Disengaging with subtle Comfort
From a young age, I think that a great many of us have already experienced some form of departing from our own comfort zone (to some degree). This could simply be starting our first day at school; an interview for a new job; or going to a party that we might have been unusually nervous about. Though I am only 21 years old, and inevitably, have yet to fully experience the goings-on of life - particularly concerning wisdom and knowledge on how the world works - I have had a fair share of relevant encounters.
But what does it mean to disengage from our 'comfort zone'?
Noticeably, it should be made apparent that such a statement holds a level of subjective nature. The term in itself can mean anything to any person. Someone's comfort zone could be determined through their personality and tolerance to stress - amongst many other things, such as their background or upbringing, etc. Of course, in concrete terms, it means '... a situation where one feels safe or at ease'. Though this might provide some explanation on what it might be, it doesn't exactly summarise it perfectly. Going deeper, one should ask themselves, what does feeling safe or at ease mean to them? What is their comfort zone? I think that, from a certain standpoint, it has many determining factors. For example, it's through people's experiences, and their perspectives, that truly hone a definition, bereft from its concrete phrasing. Our engagement with life dictates what we do and don't consider to be 'comfort'. And our experiences, however traumatic or positive they might be, are the foundations of such comfort. I think that a great deal of us, from a personal standpoint, tend to shift into our comfort zone, even without knowing it. And, quite sadly, it's a place in which very little personal development occurs.
To me, my comfort zone is anything from shooting 35mm film; going to the same coffee shops; going on hikes; and even watching trashy horror films with friends. To disengage from these things would be to completely turn the tables, and to do things that aren't within my peripheral experiences. I think that, for a lot of us, we fear the unknown - irregular of how irrational and unreasonable those fears might seem. To do something out of our conditioned comfort zone would be crazy, and all right dangerous or stupid. But, however awful it might seem, leaving your comfort zone and entering unfamiliar settings, can posture a great many positive results.
Awkwardly perhaps, I would say that my biggest understanding of disassociating with comfort, would be travelling on my own. Rather cliché, I know.
If there is any advantage of going travelling alone, it is that - on the other side of it - we will have ended up doing something that heightens our experiences. Travelling can reveal so much about a person, and it allows us to navigate different perspectives, cultures, and traditions. Alongside, getting to meet some awesome people along the way. Upon finishing my first year at University in 2018, I was undecided on what I wanted to do during my summer. It was a cross between staying at home and working; inter-railing around Europe, like my previous trip in 2017; or to do something completely distinctive to my self-experiences in the past, to work abroad.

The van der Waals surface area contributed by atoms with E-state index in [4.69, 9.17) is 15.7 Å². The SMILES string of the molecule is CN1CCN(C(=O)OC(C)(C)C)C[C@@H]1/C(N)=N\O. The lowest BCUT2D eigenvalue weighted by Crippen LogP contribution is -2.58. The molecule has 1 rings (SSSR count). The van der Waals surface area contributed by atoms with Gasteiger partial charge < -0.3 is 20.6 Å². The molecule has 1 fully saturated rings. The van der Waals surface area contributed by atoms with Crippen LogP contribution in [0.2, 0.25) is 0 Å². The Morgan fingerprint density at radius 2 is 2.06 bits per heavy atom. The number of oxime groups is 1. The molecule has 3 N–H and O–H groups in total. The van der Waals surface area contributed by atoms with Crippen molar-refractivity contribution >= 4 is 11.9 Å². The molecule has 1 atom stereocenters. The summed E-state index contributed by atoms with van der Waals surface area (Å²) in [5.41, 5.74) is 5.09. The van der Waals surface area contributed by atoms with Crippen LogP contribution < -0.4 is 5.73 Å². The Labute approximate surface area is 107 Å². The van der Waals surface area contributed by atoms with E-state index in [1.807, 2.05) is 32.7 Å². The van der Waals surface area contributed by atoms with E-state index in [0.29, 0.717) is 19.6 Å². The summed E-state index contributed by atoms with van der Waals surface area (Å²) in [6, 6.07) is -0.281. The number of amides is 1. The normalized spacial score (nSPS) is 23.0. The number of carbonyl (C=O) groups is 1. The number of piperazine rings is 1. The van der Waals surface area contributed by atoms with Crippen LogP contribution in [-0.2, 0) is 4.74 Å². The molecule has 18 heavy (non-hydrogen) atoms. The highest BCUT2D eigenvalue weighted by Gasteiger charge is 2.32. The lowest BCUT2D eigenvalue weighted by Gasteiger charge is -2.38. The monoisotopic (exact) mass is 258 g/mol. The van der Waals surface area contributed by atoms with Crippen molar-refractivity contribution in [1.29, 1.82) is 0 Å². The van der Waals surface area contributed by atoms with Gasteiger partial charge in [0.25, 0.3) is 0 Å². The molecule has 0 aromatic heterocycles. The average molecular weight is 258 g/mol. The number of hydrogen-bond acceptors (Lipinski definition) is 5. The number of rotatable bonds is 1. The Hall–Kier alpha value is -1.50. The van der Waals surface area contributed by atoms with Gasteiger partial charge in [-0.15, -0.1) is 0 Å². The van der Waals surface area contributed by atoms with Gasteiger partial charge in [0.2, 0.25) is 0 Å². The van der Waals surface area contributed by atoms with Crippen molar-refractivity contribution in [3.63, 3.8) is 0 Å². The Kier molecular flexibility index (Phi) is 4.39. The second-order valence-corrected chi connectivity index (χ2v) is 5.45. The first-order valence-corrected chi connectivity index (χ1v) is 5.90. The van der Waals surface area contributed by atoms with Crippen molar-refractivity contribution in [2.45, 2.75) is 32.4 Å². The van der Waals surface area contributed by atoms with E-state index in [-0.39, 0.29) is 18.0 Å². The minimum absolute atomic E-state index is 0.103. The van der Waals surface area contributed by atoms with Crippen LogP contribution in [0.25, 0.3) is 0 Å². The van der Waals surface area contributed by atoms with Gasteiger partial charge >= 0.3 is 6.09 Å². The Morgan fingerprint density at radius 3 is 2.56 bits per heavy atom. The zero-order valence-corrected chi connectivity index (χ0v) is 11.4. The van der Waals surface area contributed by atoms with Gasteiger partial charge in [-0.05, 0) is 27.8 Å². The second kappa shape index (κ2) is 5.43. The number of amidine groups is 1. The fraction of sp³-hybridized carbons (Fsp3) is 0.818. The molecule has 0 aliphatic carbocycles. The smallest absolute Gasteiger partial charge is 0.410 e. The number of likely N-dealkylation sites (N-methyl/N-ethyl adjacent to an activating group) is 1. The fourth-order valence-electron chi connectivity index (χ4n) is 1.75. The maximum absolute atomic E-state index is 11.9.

Unbeknownst to myself at the time, I would be wandering into an experience that would completely change my perspective. Prior to going I was, albeit, a shy and reticent person. I never took the lead, nor did I ever enjoy large social settings. I neglected any experience that would pose me into the spotlight.
The solution, working at camp.
Naturally, I was nervous. I felt unequipped and ill-experienced. Living on an isolated peninsula in upper New York State for three months, where the closest supermarket was a near 30-40 minutes away, was quite daunting. Not only that, but the prospect of meeting new people, campers, and taking on a whole list of unfamiliar responsibilities, was even more so. Not to forget the stark differences from Europe - a place I had never left prior. I was a photography and film teacher with no relevant or past experience. I had never worked with kids before, let alone sleep in a hammock. The entire prospect was completely alien, and quite frankly, scary.
Thankfully, Adirondack Camp - which has been open since 1904 - was not only comforting but incredibly supportive. It wasn't the daunting place I pictured it to be. Since then, and the two years I spent working there, I would go on to teach classes of children from the ages of 7-17; look after and mentor a cabin of young teens; and meet some of the most genuine and thoughtful people that I have ever met. Not only that, but each night sky was littered with stars; and every weekend we would host weekly house parties in large suburban houses, and spend the following days lazily swamped by rivers and small lakes in Vermont, desperately clinging to bottles of lukewarm water in hopes of easing the hangovers.
Beyond campfires and canoeing, being a camp counsellor was one of, if not the most, rewarding jobs I have ever done. It heightened my confidence, particularly in public speaking and self-expression, and also, rewarded me with the chance to do something different. It was my biggest stamp at disengaging with my comfort zone yet. Had I not done it, I don't think I would have the same perspective as I do today.
So, to note. Grow aware of what YOUR comfort zone is, and try to disengage from it. Whatever it might be.
Feel free to watch a Youtube video on my time there!
Artwork Cover: Vanessa Bell, 1913.